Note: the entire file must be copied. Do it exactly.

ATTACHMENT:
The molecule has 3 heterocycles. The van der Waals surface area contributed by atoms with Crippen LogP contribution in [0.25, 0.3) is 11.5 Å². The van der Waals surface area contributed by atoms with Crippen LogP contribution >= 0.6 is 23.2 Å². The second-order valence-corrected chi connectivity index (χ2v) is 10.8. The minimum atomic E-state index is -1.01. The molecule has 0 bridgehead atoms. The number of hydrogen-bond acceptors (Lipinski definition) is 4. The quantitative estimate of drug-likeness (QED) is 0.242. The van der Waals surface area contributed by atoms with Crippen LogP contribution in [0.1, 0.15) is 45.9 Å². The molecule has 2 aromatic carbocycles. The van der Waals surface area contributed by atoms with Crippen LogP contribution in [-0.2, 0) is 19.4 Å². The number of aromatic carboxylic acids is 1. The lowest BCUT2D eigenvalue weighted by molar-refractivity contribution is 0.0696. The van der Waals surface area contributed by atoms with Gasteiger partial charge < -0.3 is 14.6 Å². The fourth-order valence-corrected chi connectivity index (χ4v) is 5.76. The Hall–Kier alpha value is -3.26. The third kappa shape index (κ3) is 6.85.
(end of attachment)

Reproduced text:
The molecule has 3 heterocycles. The van der Waals surface area contributed by atoms with Crippen LogP contribution in [0.25, 0.3) is 11.5 Å². The van der Waals surface area contributed by atoms with Crippen LogP contribution >= 0.6 is 23.2 Å². The second-order valence-corrected chi connectivity index (χ2v) is 10.8. The minimum atomic E-state index is -1.01. The molecule has 0 bridgehead atoms. The number of hydrogen-bond acceptors (Lipinski definition) is 4. The quantitative estimate of drug-likeness (QED) is 0.242. The van der Waals surface area contributed by atoms with Crippen LogP contribution in [0.1, 0.15) is 45.9 Å². The molecule has 2 aromatic carbocycles. The van der Waals surface area contributed by atoms with Crippen LogP contribution in [-0.2, 0) is 19.4 Å². The number of aromatic carboxylic acids is 1. The lowest BCUT2D eigenvalue weighted by molar-refractivity contribution is 0.0696. The van der Waals surface area contributed by atoms with Gasteiger partial charge < -0.3 is 14.6 Å². The fourth-order valence-corrected chi connectivity index (χ4v) is 5.76. The Hall–Kier alpha value is -3.26. The third kappa shape index (κ3) is 6.85.